Let’s understand it better by performing Bias and Fairness tests.

from ydata_quality.bias_fairness import BiasFairness#create the main class that holds all quality modules
bf = BiasFairness(df=df, sensitive_features=['race', 'sex'], label='income')
# run the tests
bf_results = bf.evaluate()

When we ran the code above, we generated another similar report specific to the chosen module.

From the report, we understand that we may have a proxy feature leaking information about a sensitive attribute and severe under-representation of feature values of a sensitive attribute. To investigate the first warning, we can fetch more details with the get_warnings() method filtering for a specific test.

bf.get_warnings(test='Proxy Identification')

We can see the detailed output specific to the issue we want to resolve:

[QualityWarning(category='Bias&Fairness', test='Proxy Identification', description='Found 1 feature pairs of correlation to sensitive attributes with values higher than defined threshold (0.5).', priority=<Priority.P2: 2>, data=features
relationship_sex 0.650656
Name: association, dtype: float64)]

Based on the detailed warning, we inspect the columns relationship and sex and notice that some relationship statuses (e.g., Husband, Wife) are gender-specific, thus impacting the correlation. We could change these categorical values to be gender-neutral (e.g., Married).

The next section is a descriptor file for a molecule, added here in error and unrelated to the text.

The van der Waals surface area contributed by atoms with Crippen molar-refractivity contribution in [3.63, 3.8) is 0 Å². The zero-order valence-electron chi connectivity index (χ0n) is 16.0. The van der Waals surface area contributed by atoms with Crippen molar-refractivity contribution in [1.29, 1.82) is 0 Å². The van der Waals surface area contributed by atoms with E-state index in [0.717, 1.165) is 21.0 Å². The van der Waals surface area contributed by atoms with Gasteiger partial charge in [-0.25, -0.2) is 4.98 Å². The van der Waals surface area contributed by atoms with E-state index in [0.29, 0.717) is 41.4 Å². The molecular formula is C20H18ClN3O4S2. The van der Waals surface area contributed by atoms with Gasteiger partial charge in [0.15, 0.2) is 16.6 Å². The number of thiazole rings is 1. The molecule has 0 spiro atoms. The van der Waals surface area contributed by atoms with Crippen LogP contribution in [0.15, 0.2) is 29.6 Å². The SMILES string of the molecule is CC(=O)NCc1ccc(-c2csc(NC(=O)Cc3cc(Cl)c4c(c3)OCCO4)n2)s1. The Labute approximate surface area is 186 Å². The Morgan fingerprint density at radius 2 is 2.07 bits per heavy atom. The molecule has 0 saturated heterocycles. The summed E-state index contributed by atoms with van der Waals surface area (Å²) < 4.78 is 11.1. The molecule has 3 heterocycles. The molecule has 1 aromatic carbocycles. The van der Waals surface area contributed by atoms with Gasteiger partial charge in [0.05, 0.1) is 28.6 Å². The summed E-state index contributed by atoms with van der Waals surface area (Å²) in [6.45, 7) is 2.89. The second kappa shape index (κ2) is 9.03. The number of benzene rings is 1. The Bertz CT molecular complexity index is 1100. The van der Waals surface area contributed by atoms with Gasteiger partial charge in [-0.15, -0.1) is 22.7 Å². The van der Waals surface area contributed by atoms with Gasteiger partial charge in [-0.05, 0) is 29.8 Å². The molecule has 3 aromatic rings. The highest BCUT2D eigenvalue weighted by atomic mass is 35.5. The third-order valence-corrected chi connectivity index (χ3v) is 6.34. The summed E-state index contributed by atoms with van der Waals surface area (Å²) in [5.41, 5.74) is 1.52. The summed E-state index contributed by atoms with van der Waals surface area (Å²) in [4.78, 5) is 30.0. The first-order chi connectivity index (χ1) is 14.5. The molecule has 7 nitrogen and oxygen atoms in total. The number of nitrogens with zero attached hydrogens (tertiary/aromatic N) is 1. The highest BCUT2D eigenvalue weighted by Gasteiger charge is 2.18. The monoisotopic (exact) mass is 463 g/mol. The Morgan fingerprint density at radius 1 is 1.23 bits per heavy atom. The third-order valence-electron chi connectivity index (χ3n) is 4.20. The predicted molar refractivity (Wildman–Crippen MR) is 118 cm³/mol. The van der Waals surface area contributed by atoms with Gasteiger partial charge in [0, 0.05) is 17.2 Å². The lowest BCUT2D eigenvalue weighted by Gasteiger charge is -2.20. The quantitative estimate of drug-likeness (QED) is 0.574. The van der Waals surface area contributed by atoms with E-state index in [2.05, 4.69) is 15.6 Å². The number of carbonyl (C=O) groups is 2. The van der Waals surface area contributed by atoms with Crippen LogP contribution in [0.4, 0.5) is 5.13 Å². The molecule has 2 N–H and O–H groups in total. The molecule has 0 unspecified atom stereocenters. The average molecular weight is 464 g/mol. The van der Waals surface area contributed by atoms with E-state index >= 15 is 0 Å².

Step 4: Resolving the identified issues

Let’s be practical. We can never have 100% cleaned data. It’s all about tackling down the most impactful issues in the time available. As a data scientist, it’s a decision that you need to take based on your constraints.

For this example, let’s aim to have no high priority (P1) issues and tackle at least one bias and fairness warning. A simple data cleaning function based on the warnings raised can look as below:

We drop the duplicated column work_class2and replace the relationship values to be more general and gender-neutral.

If you’d like to do further data cleaning, please feel free to. I would love to see how the data cleaning looks like, should you chose to progress further. Remember, you’re the data scientist — and that decision is always in your hand.

Step 5: Run a final quality check

You may skip this step, but I’m in peace of mind when I check my processed data through another final check. I highly recommend you do it, too, so you know the status of the data after completing your data cleaning transformations.

You can simply call the quality engine first and the evaluate() method to retrieve the sample report again. Here’s how the reports for the DataQuality engine and the BiasFairness engine look like after we have cleaned the data.

We can infer from the two reports above that our high-priority issue has been resolved, and another lower priority issue has been resolved as we aimed for.